Jon Stewart Joins Fight To Help Veterans Sickened By Burn Pits

By WCBS Newsradio 880

NEW YORK (WCBS 880) — First responders during the 9/11 terror attacks are facing serious medical problems as the result of their service and needed to fight for the government to pay for their care. Now, American service members are dealing with a similar challenge.

Comedian Jon Stewart stepped in to help 9/11 first responders, and even traveled with them to Capitol Hill to participate in the hearings that would eventually lead to the 9/11 Victim Compensation Fund being extended until 2070.

Now, he wants to do the same for American veterans who face health complications from their exposure to toxic burn pits while overseas.

“They burn 24/7, everything, every hazardous waste was piled into them,” Stewart explained.

Military bases overseas have burned all of their waste including plastics and other toxic materials.

The pits emit toxic fumes that some have inhaled and now face long-term health issues.

Danielle Robinson says her husband was exposed and later died of a rare lung cancer at just 35.

“The oncologist we saw was astonished, and said, ‘What the hell have you been exposed to?’” she said. "My husband is dead because America knowingly poisoned its soldiers."

Currently, veterans facing these health issues need to prove to the federal government that their illnesses are linked to burn pits to receive compensation.

“The VA, and the Pentagon, are holding these veterans to a bar that nobody can meet. We know smoking causes lung cancer. But if you have lung cancer, you can’t actually prove that it was the smoke. And that’s the bar that they’re holding these veterans to. And it’s unacceptable. And the truth is, it’s not about science. It’s about money. They don’t want to do this for these veterans because they think it’s too expensive. We always have money for war; we never have money for the war fighter. And it’s unacceptable. We support the troops until the troops need support. And then we bury it,” said Stewart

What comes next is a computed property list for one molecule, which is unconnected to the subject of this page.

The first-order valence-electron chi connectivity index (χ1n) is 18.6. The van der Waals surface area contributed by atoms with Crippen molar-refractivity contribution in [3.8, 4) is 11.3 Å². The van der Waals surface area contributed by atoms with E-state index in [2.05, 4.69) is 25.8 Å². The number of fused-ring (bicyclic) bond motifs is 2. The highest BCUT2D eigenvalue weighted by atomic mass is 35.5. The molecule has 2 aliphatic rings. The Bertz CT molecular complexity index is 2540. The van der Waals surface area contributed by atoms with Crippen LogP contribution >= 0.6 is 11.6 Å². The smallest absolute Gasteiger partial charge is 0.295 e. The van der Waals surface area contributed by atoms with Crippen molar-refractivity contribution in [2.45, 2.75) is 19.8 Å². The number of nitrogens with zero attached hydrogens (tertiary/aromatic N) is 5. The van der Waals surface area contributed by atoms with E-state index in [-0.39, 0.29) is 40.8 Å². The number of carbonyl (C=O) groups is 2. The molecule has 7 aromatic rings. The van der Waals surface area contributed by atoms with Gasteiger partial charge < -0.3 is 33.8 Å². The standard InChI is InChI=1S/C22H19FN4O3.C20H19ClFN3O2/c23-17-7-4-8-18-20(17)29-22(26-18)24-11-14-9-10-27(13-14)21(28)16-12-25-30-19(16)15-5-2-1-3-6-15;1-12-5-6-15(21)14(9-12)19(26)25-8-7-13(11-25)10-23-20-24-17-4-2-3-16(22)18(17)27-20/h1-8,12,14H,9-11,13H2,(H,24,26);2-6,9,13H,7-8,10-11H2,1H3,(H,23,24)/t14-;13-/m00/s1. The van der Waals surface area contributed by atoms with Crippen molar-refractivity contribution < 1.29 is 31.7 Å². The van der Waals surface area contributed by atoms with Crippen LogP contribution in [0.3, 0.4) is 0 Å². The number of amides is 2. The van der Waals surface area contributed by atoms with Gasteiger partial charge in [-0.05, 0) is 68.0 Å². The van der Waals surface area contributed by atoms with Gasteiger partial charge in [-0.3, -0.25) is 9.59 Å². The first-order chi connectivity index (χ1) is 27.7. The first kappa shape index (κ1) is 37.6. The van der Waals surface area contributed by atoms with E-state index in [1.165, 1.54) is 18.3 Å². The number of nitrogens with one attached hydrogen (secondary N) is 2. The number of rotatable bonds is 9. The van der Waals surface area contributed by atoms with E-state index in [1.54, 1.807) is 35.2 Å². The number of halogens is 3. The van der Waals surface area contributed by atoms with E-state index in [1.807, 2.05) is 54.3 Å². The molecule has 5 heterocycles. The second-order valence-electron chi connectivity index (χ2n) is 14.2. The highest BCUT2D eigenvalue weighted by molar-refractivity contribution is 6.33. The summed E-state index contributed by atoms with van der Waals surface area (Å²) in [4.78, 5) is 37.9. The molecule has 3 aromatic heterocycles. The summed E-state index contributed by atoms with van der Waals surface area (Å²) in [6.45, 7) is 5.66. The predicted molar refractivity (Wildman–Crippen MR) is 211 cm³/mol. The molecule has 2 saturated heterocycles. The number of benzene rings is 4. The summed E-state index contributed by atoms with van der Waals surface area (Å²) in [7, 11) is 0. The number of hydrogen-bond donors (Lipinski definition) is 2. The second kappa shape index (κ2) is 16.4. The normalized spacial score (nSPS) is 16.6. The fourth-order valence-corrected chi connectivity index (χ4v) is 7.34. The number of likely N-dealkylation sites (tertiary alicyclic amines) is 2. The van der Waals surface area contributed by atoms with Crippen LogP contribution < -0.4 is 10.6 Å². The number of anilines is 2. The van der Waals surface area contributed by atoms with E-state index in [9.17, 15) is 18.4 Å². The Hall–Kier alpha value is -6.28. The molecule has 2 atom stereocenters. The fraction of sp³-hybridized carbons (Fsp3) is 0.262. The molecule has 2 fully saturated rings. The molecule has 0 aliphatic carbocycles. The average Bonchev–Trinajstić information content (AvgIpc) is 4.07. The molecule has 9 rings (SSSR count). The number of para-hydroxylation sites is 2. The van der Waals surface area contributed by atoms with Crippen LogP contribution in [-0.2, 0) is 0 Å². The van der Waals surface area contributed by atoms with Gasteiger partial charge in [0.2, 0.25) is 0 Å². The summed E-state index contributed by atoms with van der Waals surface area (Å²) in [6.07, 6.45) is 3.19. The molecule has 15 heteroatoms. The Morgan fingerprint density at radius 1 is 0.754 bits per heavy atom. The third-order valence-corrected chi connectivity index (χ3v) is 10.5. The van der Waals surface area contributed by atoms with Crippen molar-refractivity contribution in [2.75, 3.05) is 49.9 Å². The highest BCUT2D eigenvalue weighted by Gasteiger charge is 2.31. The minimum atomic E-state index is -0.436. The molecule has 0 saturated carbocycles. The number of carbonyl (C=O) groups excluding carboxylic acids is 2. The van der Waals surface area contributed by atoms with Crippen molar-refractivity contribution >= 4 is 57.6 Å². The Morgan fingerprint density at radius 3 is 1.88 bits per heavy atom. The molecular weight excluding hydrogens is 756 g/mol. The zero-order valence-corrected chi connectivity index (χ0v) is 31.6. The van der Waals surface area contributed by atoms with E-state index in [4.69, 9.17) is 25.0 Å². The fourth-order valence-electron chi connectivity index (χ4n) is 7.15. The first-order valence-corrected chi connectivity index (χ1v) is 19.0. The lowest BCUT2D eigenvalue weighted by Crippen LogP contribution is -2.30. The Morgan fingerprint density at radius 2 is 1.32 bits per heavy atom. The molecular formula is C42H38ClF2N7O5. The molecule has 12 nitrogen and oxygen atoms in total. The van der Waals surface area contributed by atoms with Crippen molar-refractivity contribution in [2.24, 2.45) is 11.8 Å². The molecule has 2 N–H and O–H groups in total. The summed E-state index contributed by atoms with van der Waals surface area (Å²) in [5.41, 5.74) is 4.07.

He tells WCBS 880: “The truth is, it's not about science, it's about money.”

New York Senator Kristen Gillibrand wants to change that. She has introduced legislation that will protect sickened veterans.

“The ‘Presumptive Benefits For War Fighters Exposed To Burn Pits And Other Toxins Act’ will remove the burden of proof,” she said. "All that service members would have to submit to receive care is evidence of deployment to one of the 34 countries named in the bill."

As many as 3.5 million veterans may have potentially been exposed to toxic fumes and could now develop cancers and other illnesses.

“More than three million service members could have been exposed to toxic burn pits, yet the VA continues to deny them care by placing the burden of proof on veterans suffering from rare cancers, lung diseases, and respiratory illnesses. Congress cannot sit by as the VA ignores its duty. The bottom line is that our veterans served our country, they are sick and they need health care—period,” said Senator Gillibrand.

Burn pits are no longer widely used but, as of June 2019, there were nine burn pits still in operation in parts of the Middle East and Egypt.

Burn pits are no longer widely used but, as of June 2019, there were nine burn pits still in operation in parts of the Middle East and Egypt. 

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